Saturday, April 10, 2010

Day 13: A song that is a guilty pleasure

I'm not fond of the idea of "guilty pleasure" music. For starters, there's the cognitive dissonance in the very phrase - if I squint, I can see it applying to, say, a particularly distasteful sexual kink/fantasy, but music? Fuck off. If you like something, that's because there's something about it which you find enjoyable, in which case why feel guilty?

That's rather borne out by the sort of examples which tend to crop up in "guilty pleasure" lists - they're invariably dominated by commercial pop acts. The very notion exists primarily so that oh-so-serious fans of so-called "REAL" music (ie., music produced by white men with guitars, bass and drums, none of this synthy crap) can admit to enjoying pop music without having to acknowledge that some of it might be, you know...good. Which, since I think a lot of pop music is very good indeed, offends me at a fairly base level.

All of which said (and here's where I contradict myself horribly), I can come up with a few fairly-good examples if I twist my mind around the term a little. It goes back to my comments last week about how the only songs I really hate tend to be by bands/artists I otherwise love, because that means that I care so much more when they produce something crap. I can work with that. So, resisting the obvious urge to go with something from Sandinista...

Grind/Death Metal pioneers Carcass are one of my favourite bands, no question. Their earliest work is a little raw for my tastes, mind - I can appreciate grindcore in limited doses, but find it a little too hard to listen to for whole albums at a time, and Carcass' first few records are good examples of grindcore at its most inaccessibly brutal. Once they mellowed slightly, though? Magnificent band. To be fair, I used to have a similar prejudice against just about all extreme metal - I could appreciate the musical sophistication, but those cookie-monster vocals? The often-sludgy production? That intense, domineering drum sound? No, took a while for me to come round - and even then, it wasn't until I discovered Swedish prog-metal behemoths Opeth, the first band I'd heard who successfully combined 'clean' and 'growled' vocals as complementary elements of their overall sound, that I really started to appreciate the coarse, harsh sound of growled metal vocals as anything but a hindrance to the enjoyment of the music itself. Give it a chance, is probably what I'm trying to say here. It took me a while, but I'm glad I did.

Carcass developed, though, as they moved further away from the gore/grind obsessions of their early work, pushing their sound towards slightly-more melodic, conventionally-structured songs. In doing so, they inadvertently ended up at the cutting-edge of a developing genre - the melodic, highly-technical guitar work and song structures, combined with the still-brutal riffing, drumming and vocals would prove hugely-influential on melodic death metal, throughout the '90s and beyond. In fact, I'd rate Carcass right up there with Death (seminal Florida death metal group, probably set to feature in a blog entry of their own later on in this project) among the most significant figures in the development of DM into a musical form which I enjoy. Their third and fourth albums - 1991's Necroticism - Descanting the Insalubrious and 1993's Heartwork are, for my money, among the finest heavy metal records ever produced, and somewhere between the two records' contrasting styles - Necroticism is noticeably rawer, less polished and more aggressive, while there's a cleaner, more melodic side to Heartwork - lies my Platonic Ideal for Death Metal. I wouldn't want to have to choose between the two albums, and fortunately, I don't have to.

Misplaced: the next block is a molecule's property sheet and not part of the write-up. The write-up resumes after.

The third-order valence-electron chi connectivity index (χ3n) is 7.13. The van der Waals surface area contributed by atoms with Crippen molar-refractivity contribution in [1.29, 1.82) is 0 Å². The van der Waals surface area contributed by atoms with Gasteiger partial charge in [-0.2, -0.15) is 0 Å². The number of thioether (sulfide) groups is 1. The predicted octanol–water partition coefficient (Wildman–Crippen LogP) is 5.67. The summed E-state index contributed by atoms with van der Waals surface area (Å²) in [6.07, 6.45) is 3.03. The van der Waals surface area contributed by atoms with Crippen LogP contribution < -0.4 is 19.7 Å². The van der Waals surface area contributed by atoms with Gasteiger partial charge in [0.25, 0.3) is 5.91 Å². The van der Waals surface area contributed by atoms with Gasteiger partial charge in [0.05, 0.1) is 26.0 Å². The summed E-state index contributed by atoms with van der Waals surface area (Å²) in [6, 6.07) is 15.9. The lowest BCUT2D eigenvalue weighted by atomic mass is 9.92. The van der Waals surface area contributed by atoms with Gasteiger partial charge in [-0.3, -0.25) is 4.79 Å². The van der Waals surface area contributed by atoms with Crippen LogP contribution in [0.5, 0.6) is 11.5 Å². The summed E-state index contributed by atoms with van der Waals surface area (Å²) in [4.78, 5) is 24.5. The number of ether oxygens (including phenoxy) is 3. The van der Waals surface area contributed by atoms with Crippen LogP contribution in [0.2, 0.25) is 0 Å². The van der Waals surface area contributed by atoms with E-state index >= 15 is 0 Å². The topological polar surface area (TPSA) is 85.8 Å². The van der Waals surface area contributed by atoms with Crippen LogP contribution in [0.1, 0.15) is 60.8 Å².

Unfortunately, as so often happens when a band's career progression develops along such a linear path, they took it too far. Their final album, Swansong (1996) essentially completes the transition into a polished, radio-friendly sound...and it doesn't work. It's certainly not a "sell-out", or anything equally-trite - it would have been far more dishonest for the band to continue forcing themselves to adhere to the extremity of their earlier music when that clearly wasn't what they were interested in doing, anyway - but still, it's a failure. The ugliness which had given texture to the more commercially-inclined material on Heartwork is almost completely absent here, and without it, there's an emptiness to the music. There are still some good riffs, Jeff Walker remains a strong vocalist, and the band are still impeccably tight. But it lacks 'oomph', for want of a better term - if I had to sum the sound of Swansong up in a slightly-clumsy soundbite, I'd probably say something along the lines of "It's like Megadeth meets post-Bon Scott AC/DC, but with heavier vocals". Which it isn't, really, but if you listen to the record, you might just see what I'm getting at anyway.

'Rotting In The Free World', today's song (and yes, that's a terrible pun), is the first song on the album. It encapsulates so much of what I don't like about the whole enterprise...and yet, I can't help but sort of like it. It gets my foot tapping, even as I'm thinking about how much less effective it is than any of the band's earlier work. Like the latterday Rolling Stones, there's a certain charm in hearing them go through the motions - yes, Keith Richards could construct those open-tuned, hammer-on-hammer-off riffs in his sleep by now, and very probably does, but he can still play the fuckers better than anyone else in the world. Same goes for Carcass, for the duration of this song, at least - never mind the manifestly-inferior songwriting, just listen to the band.

I still don't feel especially guilty about enjoying it, though. Sorry.

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